Chevron and Sasol launch global GTL joint venture
17 October 2000
Chevron and Sasol announced the signing of final agreements for the creation of a new company, Sasol Chevron Holdings, as part of their 50/50 global joint venture founded on gas-to-liquids (GTL) technology. The companies initially announced their intention to expand their GTL activities to a worldwide scale in June 1999.
The new company intends to implement gas-to-liquids ventures worldwide, anticipating investments totaling in excess of US$5 billion over the next five to 10 years.
George Couvaras of Sasol was named chief executive officer and Mark Koelmel of Chevron was appointed chief operating officer. Signatories to the joint venture documents on behalf of the two companies included Richard Matzke, vice chairman of Chevron Corp., and Patrick Davies, executive director of Sasol.
The venture is built on Sasol’s experience in Fischer-Tropsch technology. It will utilize proprietary technologies of both companies, including Chevron’s Isocracking™ and Sasol’s Slurry Phase Distillate Process, and draw on Chevron’s strengths and resources in international upstream gas development and production, and both parties’ technical strengths and experience in marketing premium GTL products.
Sasol Chevron Holdings will actively pursue application of GTL technology for selected Chevron and Sasol reserves of natural gas, for third-party gas reserves and on behalf of host countries seeking to monetize their gas reserves. In addition, it will foster the development of a GTL industry and global markets for GTL fuels, and will design, build and operate plants throughout the world to manufacture and market premium environmentally friendly fuels and products.
The Nigerian National Petroleum Company (NNPC) and Chevron Nigeria Limited have joined to bring a 33,000 barrel-per-day plant on stream by 2005. The Nigeria Escravos Gas to Liquid (EGTL) project, announced September 8, is to be the first GTL project in which the global joint venture will be involved. The global joint venture will support EGTL through the supply of management services, operations, and expertise. This marriage of South African, Nigerian and US interests will promote closer economic ties and development between the three countries.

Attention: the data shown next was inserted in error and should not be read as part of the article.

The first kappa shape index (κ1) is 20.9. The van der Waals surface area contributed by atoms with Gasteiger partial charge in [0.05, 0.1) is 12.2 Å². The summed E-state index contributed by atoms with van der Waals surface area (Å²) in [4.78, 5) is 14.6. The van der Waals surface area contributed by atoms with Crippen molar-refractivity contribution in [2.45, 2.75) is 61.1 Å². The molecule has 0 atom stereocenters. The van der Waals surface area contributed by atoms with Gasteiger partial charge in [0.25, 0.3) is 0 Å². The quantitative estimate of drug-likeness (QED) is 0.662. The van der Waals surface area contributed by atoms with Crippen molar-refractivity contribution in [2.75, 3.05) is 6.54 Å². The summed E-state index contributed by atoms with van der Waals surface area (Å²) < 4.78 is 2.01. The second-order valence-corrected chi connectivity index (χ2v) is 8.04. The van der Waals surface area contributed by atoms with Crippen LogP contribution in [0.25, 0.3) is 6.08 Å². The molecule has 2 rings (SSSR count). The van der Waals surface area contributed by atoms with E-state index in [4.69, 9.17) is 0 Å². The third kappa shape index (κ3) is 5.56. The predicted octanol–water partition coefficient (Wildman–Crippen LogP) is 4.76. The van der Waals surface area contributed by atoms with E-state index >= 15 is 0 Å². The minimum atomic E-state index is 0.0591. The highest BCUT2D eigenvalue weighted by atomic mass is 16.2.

Utilization of the GTL technology has the potential to provide a double environmental benefit: (1) GTL products are expected to set new global standards for premium high-performance, environmentally friendly fuels, and (2) GTL technologies facilitate monetization of gas that is produced in association with oil, thus eliminating the need to flare gas in areas where there is no infrastructure or commercial market.
GTL fuels contain virtually no sulfur and no aromatics, resulting in substantially lower hydrocarbon, carbon monoxide, nitrogen oxide and particulate emissions when compared with conventional fuels. They also have a performance advantage, with cetane values that are significantly higher than conventional diesel.
Commenting on the environmental benefits, Peter Robertson, president of Chevron Overseas Petroleum Inc., said, “We anticipate that the advent of the 21st century will see both profitable and expanded capability to convert natural gas into premium environmentally friendly fuels”. He noted that with more and more countries adopting rules for cleaner-burning fuels, demand for GTL products will significantly increase.
The Slurry Phase Distillate (SPD) process is a Sasol proprietary process for converting reformed natural gas (called synthesis gas or syngas) into waxy syncrudes. Utilizing technology from Haldor Topsoe, methane, the main component of natural gas is mixed with oxygen and a catalyst to create a mixture of carbon monoxide and hydrogen called synthesis gas, or syngas. In a Slurry Phase reactor, the synthesis gas is heated to about 240°C and mixed with another catalyst to form various liquid hydrocarbons (called Fischer-Tropsch conversion), yielding condensates and waxy syncrudes.
Isocracking is a Chevron proprietary process used to upgrade waxy syncrudes, by separating heavier molecules, which are usually solid at room temperature, then rearranging them so they become liquid. This process yields a lighter, premium fuel, such as synthetic fuels and naphtha, that contain virtually no sulfur, little nitrogen or carbon monoxide.
Source: Chevron Corporation